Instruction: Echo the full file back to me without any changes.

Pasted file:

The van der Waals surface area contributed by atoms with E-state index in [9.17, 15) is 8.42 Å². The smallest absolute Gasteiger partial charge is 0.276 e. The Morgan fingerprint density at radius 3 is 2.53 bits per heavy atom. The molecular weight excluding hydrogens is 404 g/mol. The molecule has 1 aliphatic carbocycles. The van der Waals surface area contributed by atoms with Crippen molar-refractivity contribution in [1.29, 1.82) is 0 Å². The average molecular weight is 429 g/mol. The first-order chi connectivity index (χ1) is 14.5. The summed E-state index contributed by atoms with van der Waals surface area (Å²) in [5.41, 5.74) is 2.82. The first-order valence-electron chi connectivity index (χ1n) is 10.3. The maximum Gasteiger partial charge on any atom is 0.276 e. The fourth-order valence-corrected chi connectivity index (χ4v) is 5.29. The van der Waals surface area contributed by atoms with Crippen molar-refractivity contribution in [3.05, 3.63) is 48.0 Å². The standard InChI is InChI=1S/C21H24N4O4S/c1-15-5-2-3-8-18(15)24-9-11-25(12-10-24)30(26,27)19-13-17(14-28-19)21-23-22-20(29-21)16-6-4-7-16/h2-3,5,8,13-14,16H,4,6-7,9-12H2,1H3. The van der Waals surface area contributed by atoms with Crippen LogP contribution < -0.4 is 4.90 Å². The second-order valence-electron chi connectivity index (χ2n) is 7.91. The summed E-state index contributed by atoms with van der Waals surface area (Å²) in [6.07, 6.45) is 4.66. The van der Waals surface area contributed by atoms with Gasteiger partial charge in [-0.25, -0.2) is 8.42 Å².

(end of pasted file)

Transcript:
The van der Waals surface area contributed by atoms with E-state index in [9.17, 15) is 8.42 Å². The smallest absolute Gasteiger partial charge is 0.276 e. The Morgan fingerprint density at radius 3 is 2.53 bits per heavy atom. The molecular weight excluding hydrogens is 404 g/mol. The molecule has 1 aliphatic carbocycles. The van der Waals surface area contributed by atoms with Crippen molar-refractivity contribution in [1.29, 1.82) is 0 Å². The average molecular weight is 429 g/mol. The first-order chi connectivity index (χ1) is 14.5. The summed E-state index contributed by atoms with van der Waals surface area (Å²) in [5.41, 5.74) is 2.82. The first-order valence-electron chi connectivity index (χ1n) is 10.3. The maximum Gasteiger partial charge on any atom is 0.276 e. The fourth-order valence-corrected chi connectivity index (χ4v) is 5.29. The van der Waals surface area contributed by atoms with Crippen molar-refractivity contribution in [3.05, 3.63) is 48.0 Å². The standard InChI is InChI=1S/C21H24N4O4S/c1-15-5-2-3-8-18(15)24-9-11-25(12-10-24)30(26,27)19-13-17(14-28-19)21-23-22-20(29-21)16-6-4-7-16/h2-3,5,8,13-14,16H,4,6-7,9-12H2,1H3. The van der Waals surface area contributed by atoms with Crippen LogP contribution < -0.4 is 4.90 Å². The second-order valence-electron chi connectivity index (χ2n) is 7.91. The summed E-state index contributed by atoms with van der Waals surface area (Å²) in [6.07, 6.45) is 4.66. The van der Waals surface area contributed by atoms with Gasteiger partial charge in [-0.25, -0.2) is 8.42 Å².